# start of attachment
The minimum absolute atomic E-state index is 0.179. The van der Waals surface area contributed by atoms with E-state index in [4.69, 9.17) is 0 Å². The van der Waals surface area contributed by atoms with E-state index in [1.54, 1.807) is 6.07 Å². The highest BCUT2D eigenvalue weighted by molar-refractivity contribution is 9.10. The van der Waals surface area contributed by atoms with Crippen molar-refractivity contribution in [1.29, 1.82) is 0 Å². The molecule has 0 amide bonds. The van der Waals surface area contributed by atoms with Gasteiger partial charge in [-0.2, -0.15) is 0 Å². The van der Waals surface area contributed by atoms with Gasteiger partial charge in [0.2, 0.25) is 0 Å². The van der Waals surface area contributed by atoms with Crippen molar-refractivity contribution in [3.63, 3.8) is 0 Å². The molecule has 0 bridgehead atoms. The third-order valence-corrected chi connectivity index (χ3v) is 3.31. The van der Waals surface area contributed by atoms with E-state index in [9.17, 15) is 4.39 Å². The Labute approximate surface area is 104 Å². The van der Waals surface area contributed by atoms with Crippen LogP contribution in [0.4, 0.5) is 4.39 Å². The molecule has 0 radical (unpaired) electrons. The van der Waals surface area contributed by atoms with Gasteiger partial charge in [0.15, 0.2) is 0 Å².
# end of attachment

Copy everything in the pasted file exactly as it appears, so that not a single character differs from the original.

The minimum absolute atomic E-state index is 0.179. The van der Waals surface area contributed by atoms with E-state index in [4.69, 9.17) is 0 Å². The van der Waals surface area contributed by atoms with E-state index in [1.54, 1.807) is 6.07 Å². The highest BCUT2D eigenvalue weighted by molar-refractivity contribution is 9.10. The van der Waals surface area contributed by atoms with Crippen molar-refractivity contribution in [1.29, 1.82) is 0 Å². The molecule has 0 amide bonds. The van der Waals surface area contributed by atoms with Gasteiger partial charge in [-0.2, -0.15) is 0 Å². The van der Waals surface area contributed by atoms with Gasteiger partial charge in [0.2, 0.25) is 0 Å². The van der Waals surface area contributed by atoms with Crippen molar-refractivity contribution in [3.63, 3.8) is 0 Å². The molecule has 0 bridgehead atoms. The third-order valence-corrected chi connectivity index (χ3v) is 3.31. The van der Waals surface area contributed by atoms with E-state index in [9.17, 15) is 4.39 Å². The Labute approximate surface area is 104 Å². The van der Waals surface area contributed by atoms with Crippen LogP contribution in [0.4, 0.5) is 4.39 Å². The molecule has 0 radical (unpaired) electrons. The van der Waals surface area contributed by atoms with Gasteiger partial charge in [0.15, 0.2) is 0 Å².